Pennsylvania company pleads guilty in multi-state wastewater pollution case
The PQ Corporation of Valley Forge, Pa. pled guilty on May 13 to violating the Clean Water Act (CWA) at its plants in St. Louis, Mo., Chester, Pa., and Baltimore, Md. by improperly discharging wastewater into public sewers and surface waters.
June 10, 2004 -- The PQ Corporation of Valley Forge, Pa. pled guilty on May 13 to violating the Clean Water Act (CWA) at its plants in St. Louis, Mo., Chester, Pa., and Baltimore, Md. by improperly discharging wastewater into public sewers and surface waters.
The previous charges filed in three Federal Districts against PQ were combined into one case in Maryland court. According to the plea agreement, PQ will pay a $450,000 fine, provide $60,000 in restitution to the City of Baltimore, $47,000 to the Delaware County Regional Water Quality Control Authority, serve three years probation and pay $50,000 to fund community service projects.
PQ's facilities manufacture a variety of inorganic chemicals including water-soluble sodium silicates that are used in detergents, silica gel, adhesives and catalysts. The March 2004 charges claimed that PQ discharged wastewater in violation of applicable CWA pretreatment requirements from its St. Louis and Chester facilities into sewer systems operated by Metropolitan St. Louis and Delaware County.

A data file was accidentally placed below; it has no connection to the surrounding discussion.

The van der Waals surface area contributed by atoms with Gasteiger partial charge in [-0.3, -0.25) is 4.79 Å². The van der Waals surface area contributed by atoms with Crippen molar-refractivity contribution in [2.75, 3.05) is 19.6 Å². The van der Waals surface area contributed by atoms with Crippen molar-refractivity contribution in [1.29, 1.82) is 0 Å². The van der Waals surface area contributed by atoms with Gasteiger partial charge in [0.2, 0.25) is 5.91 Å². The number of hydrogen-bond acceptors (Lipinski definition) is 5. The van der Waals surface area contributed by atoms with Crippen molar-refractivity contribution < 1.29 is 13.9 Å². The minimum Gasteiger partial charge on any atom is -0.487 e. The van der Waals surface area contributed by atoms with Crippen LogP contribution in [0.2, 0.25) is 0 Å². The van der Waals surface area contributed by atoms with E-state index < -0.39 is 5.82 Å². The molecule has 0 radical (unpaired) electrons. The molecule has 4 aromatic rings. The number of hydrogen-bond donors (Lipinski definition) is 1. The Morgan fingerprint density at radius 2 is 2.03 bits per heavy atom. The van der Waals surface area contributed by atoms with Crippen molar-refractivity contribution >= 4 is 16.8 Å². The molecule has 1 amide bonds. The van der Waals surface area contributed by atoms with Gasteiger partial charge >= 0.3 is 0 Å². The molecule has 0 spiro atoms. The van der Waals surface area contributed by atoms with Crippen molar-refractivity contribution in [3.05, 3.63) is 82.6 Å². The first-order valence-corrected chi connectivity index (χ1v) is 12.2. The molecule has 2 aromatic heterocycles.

PQ was also charged with discharging wastewater without a CWA permit from its Baltimore facility into U.S. waters. Discharging improperly treated wastewater into sewers can damage sewage treatment equipment and prevent proper sewage treatment. Unpermitted discharge of wastewater can also harm fish and wildlife and make the waters unsafe for recreational or drinking water purposes.
The case was investigated by the Washington, Philadelphia and St. Louis Area Offices of the U.S. Environmental Protection Agency's Criminal Investigation Division, the Naval Criminal Investigative Service, the Maryland Attorney General's Office, and the Metropolitan Sewer District of St. Louis with the assistance of EPA's National Enforcement Investigations Center. It has been prosecuted by the U.S. Attorney's Offices in St. Louis, Philadelphia and Baltimore.